50 Years After the Coup History of Chile NATIONAL

A Superman, on- and off-screen: how Christopher Reeves defied Chile’s junta

In 1987, 78 Chilean actors and playwrights were given a choice by the Pinochet regime: go into forced exile, or face death. Instead of accepting their fate, they decided to stage a large protest on the day of their scheduled execution. When all they needed was a Hollywood-star to gather attention, Superman actor Christopher Reeves came to the rescue.

Late 1987, the Chilean Actors and Actresses Union Sidarte received a letter ordering the 78 actors and playwrights connected to it “to leave the country” before the end of the month. If they didn’t go into forced exile, they would be executed. Their crime: to not openly support Augusto Pinochet’s dictatorial regime.

The group of artists, including the Union’s president Edgardo Bruna, decided to defy the threat, and to set up a public performance on the very day the month-long deadline would come to an end.

The group, facing death, realized that their protest alone was not going to cut it: they needed international help. Via a network of Chileans in exile, they tried to get into contact with famous European and American actors and actresses to support their cause.

It would be a difficult operation. Once in Chile, it would be almost impossible to ensure the safety of whichever Hollywood-star would come to support them. They group tried to get into contact with renowned stars like Jane Fonda and Robert Redford, but did not manage to secure their aid.

In the U.S., their contact was the prominent Argentine-Chilean author and political activist Ariel Dorfman. Dorfman was a friend of late President Salvador Allende and lived in exile in the U.S., where he had strengthened his connections with various U.S. actors. Through him, the Union-members eventually came into contact with Christopher Reeves.

Reeves had reached international stardom in the 70s, after comprising the role of The Man of Steel in the 1978 blockbuster movie Superman, and in three sequels. Using his celebrity-influence in his favor, he had worked on several social causes. He contributed to the Special Olympics and was an outspoken supporter of Amnesty International and the environmental advocacy group the Natural Resources Defense Council.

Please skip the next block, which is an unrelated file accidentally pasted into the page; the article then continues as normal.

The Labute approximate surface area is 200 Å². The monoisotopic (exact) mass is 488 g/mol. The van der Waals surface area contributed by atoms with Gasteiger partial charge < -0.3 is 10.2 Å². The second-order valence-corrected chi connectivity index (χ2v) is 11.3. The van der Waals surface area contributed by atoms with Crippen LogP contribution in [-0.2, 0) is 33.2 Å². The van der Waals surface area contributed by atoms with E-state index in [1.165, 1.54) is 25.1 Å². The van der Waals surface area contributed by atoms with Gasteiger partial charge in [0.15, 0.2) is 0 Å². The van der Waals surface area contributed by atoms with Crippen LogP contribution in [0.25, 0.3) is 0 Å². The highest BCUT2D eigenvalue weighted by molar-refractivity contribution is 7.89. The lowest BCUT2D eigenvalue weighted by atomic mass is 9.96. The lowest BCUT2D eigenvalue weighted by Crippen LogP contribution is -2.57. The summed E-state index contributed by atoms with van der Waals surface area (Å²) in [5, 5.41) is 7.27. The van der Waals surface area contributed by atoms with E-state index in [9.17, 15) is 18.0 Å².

When approached to aid the actors, Reeves asked Dorfman “If I go, how dangerous is Chile for me? And if I go, how would that help my Chilean colleagues?” After Dorfman responded  “If you go, you can save their lives,” Reeves decided to accept the request.

There were complications: Reeves did not speak any Spanish and didn’t know much about Chile or the dangers that the Pinochet regime posed. He needed a local guide to translate for him, to show him around and to keep him from potential dangers.

As an exiled “leftist” activist, Dorfman himself could not accompany Reeves. It was therefore Dorfman’s wife, Angélica Malinarich-Dorfman who joined the Hollywood star in Chile, late November 1987.

Reeves stayed in Santiago for 72 hours. His itinerary included a visit to the La Comedia theater in the Lastarria neighborhood, and a demonstration on Santiago’s main street, the Alameda.

On November 30, the day the 78 actors had to leave Chile or would have to face the mortal consequences, the Union-members met for their final protest at the Nataniel Gymnasium in downtown Santiago. Despite obvious dangers (violent riots broke out outside of the school, and the police shot with teargas), the Superman actor joined his colleagues.

Reeves expressed his support to the group, and promised that he would tell everyone about the courage of the Chilean actors upon his return to the United States.

As the hours passed, they started to realize that nothing would happen. The media that Reeves’s visit got seemed to have convinced the authorities to change their mind. The 78 actors were able to stay in Chile, and Reeves returned to the U.S., after saving dozens of lives, like a real Superman. 

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